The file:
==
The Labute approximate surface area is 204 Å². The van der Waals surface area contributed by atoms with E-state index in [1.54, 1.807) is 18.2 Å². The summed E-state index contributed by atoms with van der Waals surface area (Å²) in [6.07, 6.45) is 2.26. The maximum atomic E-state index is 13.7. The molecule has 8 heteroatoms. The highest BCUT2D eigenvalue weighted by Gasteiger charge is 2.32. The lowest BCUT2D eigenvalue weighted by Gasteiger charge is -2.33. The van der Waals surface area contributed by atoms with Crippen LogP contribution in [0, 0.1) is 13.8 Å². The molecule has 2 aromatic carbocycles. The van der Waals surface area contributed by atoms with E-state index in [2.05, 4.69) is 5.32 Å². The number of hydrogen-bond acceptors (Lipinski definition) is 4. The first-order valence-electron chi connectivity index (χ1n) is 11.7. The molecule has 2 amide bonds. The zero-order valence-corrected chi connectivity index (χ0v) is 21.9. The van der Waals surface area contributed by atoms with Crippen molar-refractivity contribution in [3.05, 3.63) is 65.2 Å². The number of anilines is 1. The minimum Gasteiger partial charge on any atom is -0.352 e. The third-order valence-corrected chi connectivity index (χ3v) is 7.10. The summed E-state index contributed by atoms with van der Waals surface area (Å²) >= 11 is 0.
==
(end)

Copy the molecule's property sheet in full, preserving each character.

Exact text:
The Labute approximate surface area is 204 Å². The van der Waals surface area contributed by atoms with E-state index in [1.54, 1.807) is 18.2 Å². The summed E-state index contributed by atoms with van der Waals surface area (Å²) in [6.07, 6.45) is 2.26. The maximum atomic E-state index is 13.7. The molecule has 8 heteroatoms. The highest BCUT2D eigenvalue weighted by Gasteiger charge is 2.32. The lowest BCUT2D eigenvalue weighted by Gasteiger charge is -2.33. The van der Waals surface area contributed by atoms with Crippen LogP contribution in [0, 0.1) is 13.8 Å². The molecule has 2 aromatic carbocycles. The van der Waals surface area contributed by atoms with E-state index in [2.05, 4.69) is 5.32 Å². The number of hydrogen-bond acceptors (Lipinski definition) is 4. The first-order valence-electron chi connectivity index (χ1n) is 11.7. The molecule has 2 amide bonds. The zero-order valence-corrected chi connectivity index (χ0v) is 21.9. The van der Waals surface area contributed by atoms with Crippen molar-refractivity contribution in [3.05, 3.63) is 65.2 Å². The number of anilines is 1. The minimum Gasteiger partial charge on any atom is -0.352 e. The third-order valence-corrected chi connectivity index (χ3v) is 7.10. The summed E-state index contributed by atoms with van der Waals surface area (Å²) >= 11 is 0.